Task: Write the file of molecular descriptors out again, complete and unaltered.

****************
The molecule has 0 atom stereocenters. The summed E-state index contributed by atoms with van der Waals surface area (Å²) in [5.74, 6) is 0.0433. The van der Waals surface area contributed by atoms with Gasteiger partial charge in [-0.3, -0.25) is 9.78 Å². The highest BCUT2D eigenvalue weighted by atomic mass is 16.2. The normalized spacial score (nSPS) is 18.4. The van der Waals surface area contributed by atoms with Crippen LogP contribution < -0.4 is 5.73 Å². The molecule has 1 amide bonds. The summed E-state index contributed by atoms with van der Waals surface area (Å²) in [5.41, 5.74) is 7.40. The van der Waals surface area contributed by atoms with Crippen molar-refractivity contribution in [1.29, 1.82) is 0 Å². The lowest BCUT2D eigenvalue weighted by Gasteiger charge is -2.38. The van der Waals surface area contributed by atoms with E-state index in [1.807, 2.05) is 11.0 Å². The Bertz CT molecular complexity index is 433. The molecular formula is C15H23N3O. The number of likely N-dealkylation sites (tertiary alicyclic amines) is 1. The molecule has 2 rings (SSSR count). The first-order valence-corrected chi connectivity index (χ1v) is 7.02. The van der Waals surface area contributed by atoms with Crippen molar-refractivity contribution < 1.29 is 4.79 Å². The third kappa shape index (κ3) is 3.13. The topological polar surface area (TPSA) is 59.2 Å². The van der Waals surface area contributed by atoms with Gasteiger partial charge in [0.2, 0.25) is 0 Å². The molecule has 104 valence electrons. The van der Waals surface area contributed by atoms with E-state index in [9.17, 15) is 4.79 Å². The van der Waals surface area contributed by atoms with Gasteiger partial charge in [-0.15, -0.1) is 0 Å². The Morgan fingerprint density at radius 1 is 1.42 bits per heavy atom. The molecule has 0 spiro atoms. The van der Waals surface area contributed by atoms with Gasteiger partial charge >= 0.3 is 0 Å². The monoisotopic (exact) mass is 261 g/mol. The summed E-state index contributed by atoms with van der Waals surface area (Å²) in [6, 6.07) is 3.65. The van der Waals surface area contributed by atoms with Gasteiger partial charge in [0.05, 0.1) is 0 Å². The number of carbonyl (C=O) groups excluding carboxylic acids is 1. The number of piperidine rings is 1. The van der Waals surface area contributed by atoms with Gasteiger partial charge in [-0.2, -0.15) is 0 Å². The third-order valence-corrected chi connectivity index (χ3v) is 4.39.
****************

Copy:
The molecule has 0 atom stereocenters. The summed E-state index contributed by atoms with van der Waals surface area (Å²) in [5.74, 6) is 0.0433. The van der Waals surface area contributed by atoms with Gasteiger partial charge in [-0.3, -0.25) is 9.78 Å². The highest BCUT2D eigenvalue weighted by atomic mass is 16.2. The normalized spacial score (nSPS) is 18.4. The van der Waals surface area contributed by atoms with Crippen LogP contribution < -0.4 is 5.73 Å². The molecule has 1 amide bonds. The summed E-state index contributed by atoms with van der Waals surface area (Å²) in [5.41, 5.74) is 7.40. The van der Waals surface area contributed by atoms with Crippen molar-refractivity contribution in [1.29, 1.82) is 0 Å². The lowest BCUT2D eigenvalue weighted by Gasteiger charge is -2.38. The van der Waals surface area contributed by atoms with E-state index in [1.807, 2.05) is 11.0 Å². The Bertz CT molecular complexity index is 433. The molecular formula is C15H23N3O. The number of likely N-dealkylation sites (tertiary alicyclic amines) is 1. The molecule has 2 rings (SSSR count). The first-order valence-corrected chi connectivity index (χ1v) is 7.02. The van der Waals surface area contributed by atoms with Crippen molar-refractivity contribution < 1.29 is 4.79 Å². The third kappa shape index (κ3) is 3.13. The topological polar surface area (TPSA) is 59.2 Å². The van der Waals surface area contributed by atoms with Gasteiger partial charge in [0.2, 0.25) is 0 Å². The molecule has 104 valence electrons. The van der Waals surface area contributed by atoms with E-state index in [9.17, 15) is 4.79 Å². The van der Waals surface area contributed by atoms with Gasteiger partial charge in [-0.15, -0.1) is 0 Å². The Morgan fingerprint density at radius 1 is 1.42 bits per heavy atom. The molecule has 0 spiro atoms. The van der Waals surface area contributed by atoms with Gasteiger partial charge >= 0.3 is 0 Å². The monoisotopic (exact) mass is 261 g/mol. The summed E-state index contributed by atoms with van der Waals surface area (Å²) in [6, 6.07) is 3.65. The van der Waals surface area contributed by atoms with Gasteiger partial charge in [0.05, 0.1) is 0 Å². The number of carbonyl (C=O) groups excluding carboxylic acids is 1. The number of piperidine rings is 1. The van der Waals surface area contributed by atoms with Gasteiger partial charge in [-0.2, -0.15) is 0 Å². The third-order valence-corrected chi connectivity index (χ3v) is 4.39.